Minnie Loos objected to her daughter working in Hollywood, so in under to get away from her mother, Anita married Frank Pallma Jr, the son of a band conductor. However, Anita found Frank to be too boring and broke as well, and after six months of marriage, she sent him out for some hair pins and packed her bags and went home to her mother while he was gone.
Anita continued working with D.W. Griffith, even though a lot of her work wouldn't get produced, but in 1916 Griffith asked her to write subtitles for the film Intolerance. She wrote the subtitles and attended the premiere in New York and decided to stay there for the fall of 1916. When she returned to Hollywood, she began working with director (and future husband) John Emerson and wrote a string of Douglas Fairbanks' most successful films.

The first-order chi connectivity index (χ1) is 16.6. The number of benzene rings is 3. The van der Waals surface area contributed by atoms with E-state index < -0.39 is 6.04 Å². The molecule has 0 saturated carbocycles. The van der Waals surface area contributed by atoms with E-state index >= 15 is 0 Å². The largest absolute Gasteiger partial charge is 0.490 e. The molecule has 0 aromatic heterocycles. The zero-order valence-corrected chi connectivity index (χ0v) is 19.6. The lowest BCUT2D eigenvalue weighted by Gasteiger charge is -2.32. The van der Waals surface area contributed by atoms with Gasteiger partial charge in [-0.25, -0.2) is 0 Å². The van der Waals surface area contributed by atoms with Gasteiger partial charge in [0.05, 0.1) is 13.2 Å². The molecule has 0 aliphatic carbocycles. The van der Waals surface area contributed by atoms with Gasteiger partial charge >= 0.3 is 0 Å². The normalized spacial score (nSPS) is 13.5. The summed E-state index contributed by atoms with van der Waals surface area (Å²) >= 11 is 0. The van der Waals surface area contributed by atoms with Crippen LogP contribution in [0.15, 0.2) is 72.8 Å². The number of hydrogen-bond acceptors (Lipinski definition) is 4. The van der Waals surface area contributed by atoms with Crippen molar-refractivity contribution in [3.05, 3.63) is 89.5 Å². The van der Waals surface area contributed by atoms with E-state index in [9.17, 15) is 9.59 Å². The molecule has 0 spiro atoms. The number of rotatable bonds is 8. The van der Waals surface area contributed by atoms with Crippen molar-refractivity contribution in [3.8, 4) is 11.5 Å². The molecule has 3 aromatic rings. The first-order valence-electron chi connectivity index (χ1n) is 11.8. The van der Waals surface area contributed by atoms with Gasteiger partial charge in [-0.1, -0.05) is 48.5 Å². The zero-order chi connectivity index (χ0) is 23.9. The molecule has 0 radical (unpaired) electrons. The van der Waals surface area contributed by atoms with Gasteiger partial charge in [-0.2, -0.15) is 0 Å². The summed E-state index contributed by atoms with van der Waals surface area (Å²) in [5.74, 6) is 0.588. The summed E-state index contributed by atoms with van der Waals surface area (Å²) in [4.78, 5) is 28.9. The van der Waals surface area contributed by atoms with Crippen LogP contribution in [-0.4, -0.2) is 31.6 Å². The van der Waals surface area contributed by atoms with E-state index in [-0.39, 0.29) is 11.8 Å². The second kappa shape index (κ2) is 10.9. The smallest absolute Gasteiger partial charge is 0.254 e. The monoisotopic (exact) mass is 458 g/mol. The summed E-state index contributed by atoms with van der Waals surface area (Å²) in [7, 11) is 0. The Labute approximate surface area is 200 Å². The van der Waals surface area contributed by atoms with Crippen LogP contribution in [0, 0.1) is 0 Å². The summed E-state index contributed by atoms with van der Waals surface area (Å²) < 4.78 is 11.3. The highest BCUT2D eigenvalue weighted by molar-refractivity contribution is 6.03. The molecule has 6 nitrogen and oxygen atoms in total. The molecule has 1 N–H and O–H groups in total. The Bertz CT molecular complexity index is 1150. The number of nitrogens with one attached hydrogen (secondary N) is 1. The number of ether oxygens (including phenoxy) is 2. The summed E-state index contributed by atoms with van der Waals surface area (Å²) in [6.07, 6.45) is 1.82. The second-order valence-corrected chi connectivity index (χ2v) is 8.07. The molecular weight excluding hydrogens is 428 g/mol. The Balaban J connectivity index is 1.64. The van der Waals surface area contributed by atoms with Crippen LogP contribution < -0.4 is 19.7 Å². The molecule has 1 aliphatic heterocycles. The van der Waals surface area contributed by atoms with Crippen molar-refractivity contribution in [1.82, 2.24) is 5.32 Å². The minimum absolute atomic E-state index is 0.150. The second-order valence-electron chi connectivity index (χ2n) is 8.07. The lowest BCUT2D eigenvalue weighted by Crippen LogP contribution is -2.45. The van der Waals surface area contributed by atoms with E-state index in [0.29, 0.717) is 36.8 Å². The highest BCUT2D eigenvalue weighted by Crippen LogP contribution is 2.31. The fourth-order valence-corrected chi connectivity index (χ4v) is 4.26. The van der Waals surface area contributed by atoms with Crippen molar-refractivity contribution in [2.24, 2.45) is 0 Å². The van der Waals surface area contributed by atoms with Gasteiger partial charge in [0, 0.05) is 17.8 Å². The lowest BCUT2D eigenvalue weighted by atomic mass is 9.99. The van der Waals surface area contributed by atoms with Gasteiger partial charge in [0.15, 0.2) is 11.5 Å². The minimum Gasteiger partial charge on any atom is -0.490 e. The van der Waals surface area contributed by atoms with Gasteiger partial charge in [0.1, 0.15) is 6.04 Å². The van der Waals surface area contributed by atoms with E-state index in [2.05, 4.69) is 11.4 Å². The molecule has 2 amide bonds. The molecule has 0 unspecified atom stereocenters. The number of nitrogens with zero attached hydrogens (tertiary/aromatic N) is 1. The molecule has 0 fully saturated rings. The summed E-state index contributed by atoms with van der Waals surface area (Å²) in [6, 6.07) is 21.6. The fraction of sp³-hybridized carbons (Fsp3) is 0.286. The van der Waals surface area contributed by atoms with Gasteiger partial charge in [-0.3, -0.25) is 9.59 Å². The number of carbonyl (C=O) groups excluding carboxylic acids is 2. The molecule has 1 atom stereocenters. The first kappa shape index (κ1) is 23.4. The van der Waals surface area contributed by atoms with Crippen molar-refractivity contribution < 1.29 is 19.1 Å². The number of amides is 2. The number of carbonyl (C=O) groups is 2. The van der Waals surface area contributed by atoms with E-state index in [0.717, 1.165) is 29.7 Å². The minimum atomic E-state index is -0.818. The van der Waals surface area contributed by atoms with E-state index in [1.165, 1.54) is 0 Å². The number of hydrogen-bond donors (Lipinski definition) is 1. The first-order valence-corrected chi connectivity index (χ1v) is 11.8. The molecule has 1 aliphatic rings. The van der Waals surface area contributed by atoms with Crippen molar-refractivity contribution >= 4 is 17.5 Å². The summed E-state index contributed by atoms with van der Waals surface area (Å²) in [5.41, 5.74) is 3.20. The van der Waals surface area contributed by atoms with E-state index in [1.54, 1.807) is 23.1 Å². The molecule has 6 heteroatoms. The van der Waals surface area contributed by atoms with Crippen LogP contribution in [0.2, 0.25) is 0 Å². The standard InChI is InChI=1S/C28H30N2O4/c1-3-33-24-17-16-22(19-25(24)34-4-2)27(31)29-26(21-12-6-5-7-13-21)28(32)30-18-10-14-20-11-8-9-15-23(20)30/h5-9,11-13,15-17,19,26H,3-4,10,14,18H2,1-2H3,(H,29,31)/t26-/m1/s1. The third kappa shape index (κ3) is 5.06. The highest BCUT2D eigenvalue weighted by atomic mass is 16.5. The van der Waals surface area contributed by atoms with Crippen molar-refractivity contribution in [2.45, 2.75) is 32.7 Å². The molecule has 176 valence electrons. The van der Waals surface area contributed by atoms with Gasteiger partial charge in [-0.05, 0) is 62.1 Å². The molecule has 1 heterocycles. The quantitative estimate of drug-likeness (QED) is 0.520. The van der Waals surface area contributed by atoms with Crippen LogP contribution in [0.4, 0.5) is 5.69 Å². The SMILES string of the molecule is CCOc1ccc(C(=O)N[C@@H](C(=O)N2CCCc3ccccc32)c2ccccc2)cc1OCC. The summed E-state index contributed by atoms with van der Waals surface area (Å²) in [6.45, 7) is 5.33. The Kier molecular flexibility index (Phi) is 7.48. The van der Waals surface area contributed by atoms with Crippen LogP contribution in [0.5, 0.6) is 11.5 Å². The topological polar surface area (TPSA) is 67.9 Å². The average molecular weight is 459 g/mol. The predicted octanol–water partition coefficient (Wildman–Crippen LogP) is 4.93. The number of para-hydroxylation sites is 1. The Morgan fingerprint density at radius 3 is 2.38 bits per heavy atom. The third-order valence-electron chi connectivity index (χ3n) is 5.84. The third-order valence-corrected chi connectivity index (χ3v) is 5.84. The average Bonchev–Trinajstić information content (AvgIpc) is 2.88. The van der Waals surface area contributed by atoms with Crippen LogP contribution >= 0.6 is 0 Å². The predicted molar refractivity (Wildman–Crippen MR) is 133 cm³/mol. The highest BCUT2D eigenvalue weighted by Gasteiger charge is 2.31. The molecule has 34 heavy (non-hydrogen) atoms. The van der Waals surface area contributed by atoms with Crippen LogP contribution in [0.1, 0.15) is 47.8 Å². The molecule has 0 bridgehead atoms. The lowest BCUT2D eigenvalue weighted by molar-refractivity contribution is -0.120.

Anita and John would finally marry in 1919, but even before their marriage she was disheartened with his need for control (and credit for HER work). After they married, John would tell her that he needed a break from the marriage "once a week". During these "breaks" he would go out on dates with younger women while Anita consoled herself by entertaining friends at her home. She also took comfort in hanging out in Harlem as well, as she had grown to love and appreciate the rich Black American culture there.
Later, Anita would meet H.L. Mencken, a writer whose work she had come to admire. She enjoyed their first meeting with Mencken and his circle of friends so much that it inspired her to write a book.
She realized that John paled so much in comparison to H.L. Mencken and came to the conclusion that "gentlemen" with high IQ's simply didn't fall for intellectual let alone simply "smart" women--and that they preferred more dim-witted women who just "looked good". Once she came to this conclusion, she immediately began writing a book that would change everything for her...